Swipe Side Navigation Drawer With Hammer.js

I was surprised that I couldn't find a side navbar/ navigation drawer for Bootstrap that fit what I needed. Since everything is mobile now, I assumed swipe open examples would be everywhere, but I didn't find much (at least nothing I liked). I looked into jQuery-Mobile, but the framework is quite large at 196kB minified and gzipped (though I now see they have a download builder, that might be a good way to go). I saw on a forum that Hammer.js had the swipe gesture at only 7.34kB minified and gzipped!

First thing first, I made my sidebar for my music page:

<div class="sideNavBlack" id="sideNavMenu">
    <div id="sideNavTop"></div>
    <div id="sideNavMiddle">
        <a class="js-scroll-trigger" href="#page-top" id="sideNavImg">
            <img class="img-fluid img-profile rounded-circle mx-auto mb-4" src="{% static 'img/uke-sm.jpg' %}" alt="" id="image-span">
        </a>
    </div>
    <div id="sideNavBottom">
        <ul class="navbar-nav" id="sideNavLinks">
        {% for artist in artists %}
            <li class="nav-item">
                <a class="nav-link sideNavListItem js-scroll-trigger" href="#{{ artist|slugify }}">{{ artist }}</a>
            </li>
        {% endfor %}
        </ul>
    </div>
</div>

I wanted the bar hidden on smaller screens, so you see left: -280px; for screens smaller than 991px. I also had some problems with resizing windows (hiding toobars on scroll), so to "fix" that, I just made the div larger than the viewheight (height: 120vh;). The resulting CSS is:

@media (max-width: 991px) {

    #sideNavMenu {
        position: fixed;
        top: 0;
        left: -280px;
        width: 280px;
        height: 120vh;
        overflow-x: hidden;
        transition: 0.3s;
        z-index: 1000;
    }
}

@media (min-width: 992px) {
    #sideNavMenu {
        position: fixed;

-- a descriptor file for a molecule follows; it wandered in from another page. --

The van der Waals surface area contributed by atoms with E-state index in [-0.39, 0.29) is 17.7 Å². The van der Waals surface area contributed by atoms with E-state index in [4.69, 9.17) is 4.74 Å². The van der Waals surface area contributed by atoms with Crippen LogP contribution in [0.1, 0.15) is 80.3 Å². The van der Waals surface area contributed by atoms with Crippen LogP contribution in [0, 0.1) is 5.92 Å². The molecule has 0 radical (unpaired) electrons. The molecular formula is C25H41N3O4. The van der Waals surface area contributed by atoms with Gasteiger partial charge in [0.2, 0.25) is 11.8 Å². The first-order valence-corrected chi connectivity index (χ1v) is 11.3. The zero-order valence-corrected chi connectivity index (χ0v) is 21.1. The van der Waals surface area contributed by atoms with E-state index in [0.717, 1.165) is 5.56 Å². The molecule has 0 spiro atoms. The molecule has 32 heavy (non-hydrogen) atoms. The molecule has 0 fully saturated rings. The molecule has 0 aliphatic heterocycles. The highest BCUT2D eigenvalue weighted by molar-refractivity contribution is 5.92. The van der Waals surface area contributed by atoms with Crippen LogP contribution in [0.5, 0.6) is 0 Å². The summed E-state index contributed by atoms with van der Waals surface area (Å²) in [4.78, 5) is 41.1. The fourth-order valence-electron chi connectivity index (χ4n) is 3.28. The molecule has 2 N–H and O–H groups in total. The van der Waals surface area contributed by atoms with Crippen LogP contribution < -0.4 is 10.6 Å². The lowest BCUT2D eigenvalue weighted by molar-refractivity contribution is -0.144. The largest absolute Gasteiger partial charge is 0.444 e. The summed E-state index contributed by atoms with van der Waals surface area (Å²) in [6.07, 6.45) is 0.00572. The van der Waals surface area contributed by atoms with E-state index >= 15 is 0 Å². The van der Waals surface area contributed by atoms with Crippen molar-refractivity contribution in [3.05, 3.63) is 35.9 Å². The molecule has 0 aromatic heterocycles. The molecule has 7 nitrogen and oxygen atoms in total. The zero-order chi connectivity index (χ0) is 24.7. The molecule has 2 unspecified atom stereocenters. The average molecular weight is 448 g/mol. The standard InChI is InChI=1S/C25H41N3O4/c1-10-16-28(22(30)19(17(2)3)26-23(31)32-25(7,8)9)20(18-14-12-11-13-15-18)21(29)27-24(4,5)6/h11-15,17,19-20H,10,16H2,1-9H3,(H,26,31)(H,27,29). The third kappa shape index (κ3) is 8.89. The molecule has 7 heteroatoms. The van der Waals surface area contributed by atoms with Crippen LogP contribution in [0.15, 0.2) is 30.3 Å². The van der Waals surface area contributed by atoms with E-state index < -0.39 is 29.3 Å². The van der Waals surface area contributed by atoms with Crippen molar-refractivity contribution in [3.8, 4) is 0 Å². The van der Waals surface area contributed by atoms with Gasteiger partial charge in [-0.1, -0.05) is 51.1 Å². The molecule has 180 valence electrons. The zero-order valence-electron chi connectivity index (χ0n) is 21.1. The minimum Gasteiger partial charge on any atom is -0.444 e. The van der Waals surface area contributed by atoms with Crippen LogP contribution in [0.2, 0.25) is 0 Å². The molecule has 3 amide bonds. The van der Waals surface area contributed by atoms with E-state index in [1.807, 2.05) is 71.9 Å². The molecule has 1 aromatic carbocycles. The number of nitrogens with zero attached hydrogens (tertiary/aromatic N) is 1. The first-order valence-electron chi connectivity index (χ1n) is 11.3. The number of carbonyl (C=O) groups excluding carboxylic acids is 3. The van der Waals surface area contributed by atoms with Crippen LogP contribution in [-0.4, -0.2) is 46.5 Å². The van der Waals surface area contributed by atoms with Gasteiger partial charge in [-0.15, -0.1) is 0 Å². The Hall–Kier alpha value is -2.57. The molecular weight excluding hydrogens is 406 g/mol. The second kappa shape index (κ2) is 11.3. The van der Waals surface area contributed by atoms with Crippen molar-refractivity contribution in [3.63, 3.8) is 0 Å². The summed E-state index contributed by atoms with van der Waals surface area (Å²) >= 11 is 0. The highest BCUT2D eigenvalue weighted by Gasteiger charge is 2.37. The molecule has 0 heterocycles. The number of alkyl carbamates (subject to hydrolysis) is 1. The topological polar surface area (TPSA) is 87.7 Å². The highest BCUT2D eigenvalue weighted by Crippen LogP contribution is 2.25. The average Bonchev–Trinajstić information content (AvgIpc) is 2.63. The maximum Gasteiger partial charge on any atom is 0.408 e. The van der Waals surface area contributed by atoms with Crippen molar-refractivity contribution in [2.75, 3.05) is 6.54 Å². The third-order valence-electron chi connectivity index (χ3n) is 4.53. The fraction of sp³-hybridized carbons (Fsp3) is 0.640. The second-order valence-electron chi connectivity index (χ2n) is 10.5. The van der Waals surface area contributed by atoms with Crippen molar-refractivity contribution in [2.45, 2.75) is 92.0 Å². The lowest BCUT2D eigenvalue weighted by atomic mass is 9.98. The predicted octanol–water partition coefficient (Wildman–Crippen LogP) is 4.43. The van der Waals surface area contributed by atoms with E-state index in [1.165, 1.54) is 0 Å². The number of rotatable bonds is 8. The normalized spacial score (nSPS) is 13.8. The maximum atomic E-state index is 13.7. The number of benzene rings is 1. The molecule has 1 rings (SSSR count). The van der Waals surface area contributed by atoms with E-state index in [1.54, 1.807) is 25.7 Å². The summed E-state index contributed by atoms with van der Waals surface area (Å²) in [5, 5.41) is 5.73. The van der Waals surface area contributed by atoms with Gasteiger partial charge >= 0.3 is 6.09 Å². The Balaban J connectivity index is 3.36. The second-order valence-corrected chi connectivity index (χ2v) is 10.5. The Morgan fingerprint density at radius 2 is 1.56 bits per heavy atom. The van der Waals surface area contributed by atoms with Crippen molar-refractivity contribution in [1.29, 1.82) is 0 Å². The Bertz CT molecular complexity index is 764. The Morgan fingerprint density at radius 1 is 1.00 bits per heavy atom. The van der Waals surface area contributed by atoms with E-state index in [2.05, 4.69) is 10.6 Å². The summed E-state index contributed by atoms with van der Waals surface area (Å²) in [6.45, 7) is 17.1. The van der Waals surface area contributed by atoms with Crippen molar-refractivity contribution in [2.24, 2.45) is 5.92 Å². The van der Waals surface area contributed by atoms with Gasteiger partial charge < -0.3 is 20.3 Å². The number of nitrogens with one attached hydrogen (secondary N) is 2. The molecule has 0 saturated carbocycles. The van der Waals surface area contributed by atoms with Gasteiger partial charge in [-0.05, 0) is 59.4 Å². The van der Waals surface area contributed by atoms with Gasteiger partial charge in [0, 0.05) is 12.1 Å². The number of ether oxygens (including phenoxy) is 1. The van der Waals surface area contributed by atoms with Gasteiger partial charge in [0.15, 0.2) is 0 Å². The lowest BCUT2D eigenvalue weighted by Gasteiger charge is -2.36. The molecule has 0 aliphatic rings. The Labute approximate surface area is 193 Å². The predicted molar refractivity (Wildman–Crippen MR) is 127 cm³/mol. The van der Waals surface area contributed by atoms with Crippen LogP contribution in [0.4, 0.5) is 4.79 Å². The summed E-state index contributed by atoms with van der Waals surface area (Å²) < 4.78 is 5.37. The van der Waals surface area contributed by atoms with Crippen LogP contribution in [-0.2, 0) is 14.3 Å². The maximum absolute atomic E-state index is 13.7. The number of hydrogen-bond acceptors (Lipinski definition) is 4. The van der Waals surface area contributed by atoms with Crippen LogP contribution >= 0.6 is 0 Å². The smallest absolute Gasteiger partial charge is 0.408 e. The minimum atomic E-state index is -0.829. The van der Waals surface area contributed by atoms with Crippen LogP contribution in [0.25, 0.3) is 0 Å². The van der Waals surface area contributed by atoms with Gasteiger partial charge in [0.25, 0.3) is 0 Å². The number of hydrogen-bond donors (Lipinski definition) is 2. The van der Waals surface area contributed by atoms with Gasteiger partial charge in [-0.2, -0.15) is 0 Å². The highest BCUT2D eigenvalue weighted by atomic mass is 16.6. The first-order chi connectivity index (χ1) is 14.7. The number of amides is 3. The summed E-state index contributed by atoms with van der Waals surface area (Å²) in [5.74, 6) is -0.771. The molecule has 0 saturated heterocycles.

top: 0;
        left: 0;
        width: 280px;
        height: 120vh;
        overflow-x: hidden;
        transition: 0.3s;
        z-index: 1000;
    }
}

Note: The code above does not include any of the styling inside my sidebar

Now that the sidebar is there and auto-hides when the windows shrinks, we need it to swipe out. Let's create a new javascript file, sidenav.js:

let myElement = document.getElementById('page');

// create a simple instance
// by default, it only adds horizontal recognizers
let mc = new Hammer(myElement, { inputClass: Hammer.TouchInput, cssProps: {userSelect: 'auto',}});

let menu = $('#sideNavMenu');
let sideMenu = document.getElementById("sideNavMenu");

This sets the variable myElement to the page element "page" (which is the first div in my HTML), sets the Hammer.js constructor mc, and sets the variables menu and sideMenu to access the sideNavMenu element in the corresponding js and jquery respectively. The docs say to use var mc = new Hammer(myElement); but when I did that, I was no longer able to select any text on the page. I found online, to add {inputClass: Hammer.TouchInput, cssProps: {userSelect: 'auto',}. I assume (since I didn't see it in the docs) that it disables userSelect by default as to not interfere with other input events, but setting it to 'auto' works well for me.